One of the blogger’s lifestyle genres is being a travel blogger. This is a day trip to see the Thailand Elephants. This most awesome day trip is just 30km North of Chiang Mai, Thailand
Thailand Elephants |Maesa Camp
Taking new adventures in a foreign country where the language and culture are so different from one’s own, is always exciting tinged with just a little fear of the unknown. I would have to say that this day trip is the best ever.
Thailand Elephants at Maesa Camp, Mae Rim District
The road trip is quite interesting with the excitement building as we arrive at the Maesa Elephant Camp. This is the home and workplace for about 70 Asian elephants and their Mahouts (handlers, keepers).
Apart from being valuable to the tourist industry, these type of elephant camps give the many visitors a huge appreciation for these large, beautiful animals.
Historically the elephants in Thailand were used to haul large logs cut from the teak forests. With changes to the logging industry both the elephants and their mahouts were unemployed and without income. With their natural habitat being quite depleted, their only option was to roam the streets and beg for food. To help conserve the elephant population camps like Maesa were developed.
Walking through the entry and down into the elephant camp, it is bath time. Elephants are seen enjoying a romp in the water, and their mahouts give them a back rub and scrub. A couple of the elephants were doing more than just romping, but we won’t go there. Refreshed after their bath the elephants file up to the arena where they are going to show us their amazing skills and strength.
It is not just tourists here today, these very well behaved Thai school children are here learning to love and understand elephants too.
As everyone moves in and finds a seat around the arena, we are treated to a fabulous show by these magnificent Thailand Elephants and Mahouts.
Now for the Art Lesson
Look at this it is amazing, we are watching as the elephants are painting. The Mahout loads the paint brush with paint and the elephant takes the brush in its trunk and paints the painting one stroke at a time.
These intelligent, beautiful animals keep endearing themselves to us as they display their talents.
Each elephant finishes its painting, and the artwork is placed on a stand with a For Sale sign and a price. These paintings are made available for the audience to buy.
“The most expensive painting by a group of elephants, is ‘Cold Wind, Swirling Mist, Charming Lanna I’, which sold for 1.5 million baht (£20,660, US$39,000) to Panit Warin (Sinanta) (Thailand) on 19 February 2005 at Maesa Elephant Camp, Chiang Mai, Thailand. The painting measured 2.4 m x 8 m (7 ft 10 in x 26 ft 3 in).” (Source Guinness World Records).Look at this it is amazing, we are watching elephants painting. Click To Tweet
It is now time for the highlight of the day, taking a ride on an elephant. To ride on the elephants, you walk up onto a high platform that is the same height as the top of the elephants back. It is obvious that some of the folks in the group are a bit nervous even afraid, others are just excited at the thought of riding on an elephant.
The elephants have been prepared by placing padding on their backs and then a wooden chair that holds two people.
Setting off up the trail everyone gets comfortable following along one behind the other. Then our Mahout unexpectedly took the elephant we are on off along the little trail on the right away from the others. A little unsure why we are taking a different trail to the others, but all seemed well as we continue up the little trail.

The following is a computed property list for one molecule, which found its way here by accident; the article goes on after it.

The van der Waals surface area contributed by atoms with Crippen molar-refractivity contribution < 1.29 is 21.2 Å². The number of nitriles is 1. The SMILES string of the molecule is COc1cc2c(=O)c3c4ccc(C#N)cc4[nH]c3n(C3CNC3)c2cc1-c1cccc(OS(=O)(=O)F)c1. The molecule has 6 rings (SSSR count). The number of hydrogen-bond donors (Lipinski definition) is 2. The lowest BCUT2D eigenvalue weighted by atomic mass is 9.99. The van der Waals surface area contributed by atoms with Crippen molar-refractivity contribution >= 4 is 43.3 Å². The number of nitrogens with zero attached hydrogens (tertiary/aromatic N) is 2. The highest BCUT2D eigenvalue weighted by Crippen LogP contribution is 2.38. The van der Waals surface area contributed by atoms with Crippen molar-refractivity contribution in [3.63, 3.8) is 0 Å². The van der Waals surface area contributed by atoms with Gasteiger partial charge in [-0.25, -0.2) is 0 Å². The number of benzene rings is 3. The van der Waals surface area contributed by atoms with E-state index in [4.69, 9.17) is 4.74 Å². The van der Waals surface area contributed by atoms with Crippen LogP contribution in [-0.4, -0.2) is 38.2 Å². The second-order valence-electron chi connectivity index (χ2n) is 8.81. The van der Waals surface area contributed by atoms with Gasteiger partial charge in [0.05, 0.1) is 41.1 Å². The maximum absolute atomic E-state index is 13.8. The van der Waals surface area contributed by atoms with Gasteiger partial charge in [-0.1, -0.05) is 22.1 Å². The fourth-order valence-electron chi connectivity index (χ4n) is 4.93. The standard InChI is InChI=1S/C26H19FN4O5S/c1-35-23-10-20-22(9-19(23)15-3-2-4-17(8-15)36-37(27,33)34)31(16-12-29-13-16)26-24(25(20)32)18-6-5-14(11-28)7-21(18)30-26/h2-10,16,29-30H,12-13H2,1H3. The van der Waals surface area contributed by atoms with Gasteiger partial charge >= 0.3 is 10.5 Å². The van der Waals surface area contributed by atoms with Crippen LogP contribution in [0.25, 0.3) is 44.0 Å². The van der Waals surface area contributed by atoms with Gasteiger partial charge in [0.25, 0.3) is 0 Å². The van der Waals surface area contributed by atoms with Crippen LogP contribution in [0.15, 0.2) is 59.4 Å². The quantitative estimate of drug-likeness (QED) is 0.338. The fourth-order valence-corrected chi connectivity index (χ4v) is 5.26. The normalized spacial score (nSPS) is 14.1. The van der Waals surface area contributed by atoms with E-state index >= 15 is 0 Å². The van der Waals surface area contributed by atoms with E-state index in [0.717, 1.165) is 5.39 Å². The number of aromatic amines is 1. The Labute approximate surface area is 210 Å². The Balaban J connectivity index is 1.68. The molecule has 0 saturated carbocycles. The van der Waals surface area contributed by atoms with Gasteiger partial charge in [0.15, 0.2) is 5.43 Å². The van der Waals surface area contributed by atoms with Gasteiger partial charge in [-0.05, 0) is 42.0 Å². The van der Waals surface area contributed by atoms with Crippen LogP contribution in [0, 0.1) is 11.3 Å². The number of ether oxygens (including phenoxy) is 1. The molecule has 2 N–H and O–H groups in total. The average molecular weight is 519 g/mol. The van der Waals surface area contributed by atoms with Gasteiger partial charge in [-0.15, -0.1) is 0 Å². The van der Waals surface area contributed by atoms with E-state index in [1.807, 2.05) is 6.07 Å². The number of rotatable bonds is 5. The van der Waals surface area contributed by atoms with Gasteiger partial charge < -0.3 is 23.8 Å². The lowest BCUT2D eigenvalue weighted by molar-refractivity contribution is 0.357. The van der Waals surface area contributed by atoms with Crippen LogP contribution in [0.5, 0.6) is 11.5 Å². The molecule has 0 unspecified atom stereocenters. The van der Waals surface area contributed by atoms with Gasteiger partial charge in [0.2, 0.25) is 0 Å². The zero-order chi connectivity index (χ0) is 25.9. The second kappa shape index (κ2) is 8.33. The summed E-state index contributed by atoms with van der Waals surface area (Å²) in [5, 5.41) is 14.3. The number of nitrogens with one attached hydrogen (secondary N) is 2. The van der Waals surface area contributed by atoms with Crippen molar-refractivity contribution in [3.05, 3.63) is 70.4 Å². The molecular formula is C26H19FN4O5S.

Our Mahout turns to us and asks for our camera, he takes it and jumps off the elephant and walks on ahead us. We are left on the elephant without a ‘driver’ and feeling a bit nervous. The Mahout keeps walking, and the elephant follows. The Mahout, now a little way in front turns and starts taking photos of us with our camera.
We notice that the elephant is getting closer and closer to the edge where the trail drops off sharply. Many of the photos taken by the Mahout show the concern on our faces. To our relief, the Mahout notices how close to the edge we are and with a hand gesture he directs the elephant back to the center of the little trail.
Riding on a Thailand elephant is such an exhilarating experience, it was on my bucket list for Thailand and it does not disappoint.
On top of this there are other exhibits to visit, and don’t miss going to the nursery, buying bananas and sugarcane to feed the elephant mums and bubs.
This has been a most wonderful, enjoyable day trip from Chiang Mai to learn about and experience Thailand Elephants.
At the time of writing this post on Thailand Elephants at Maesa Camp Admission costs 200 Thai Baht. The ride for one hour cost 1200 Baht. Check for updated details before you go.
Tips: Take sun hats, a bottle of water, extra bahts to tip your Mahout. There is an official photo of your ride that you can buy. It comes already and framed at the end of your ride. The frame and other writing paper and paper gifts are made from elephant droppings in a paper making procedure.
Thailand Elephants or Asian elephants are different from African elephants.
Here is a summary of the differences sourced from Difference Between
1. The ears of the African elephant are much larger than the Asian one.
2. An African elephant is larger at 4 meters for the male bull against the Asian male bull elephant’s 3.5 meters.
3. An African elephant is heavier as it can weigh up to 7500 kilograms to an Asian elephant’s 6000 kilograms.
4. An African elephant has 21 ribs as against an Asian elephant’s 20.
5. Another distinguishing feature is the highest point is the shoulder in African elephants and is the back for Asian elephants.
The blogger’s lifestyle is a good one, on days like this, it is awesome.
Maybe you would like to be a travel blogger.
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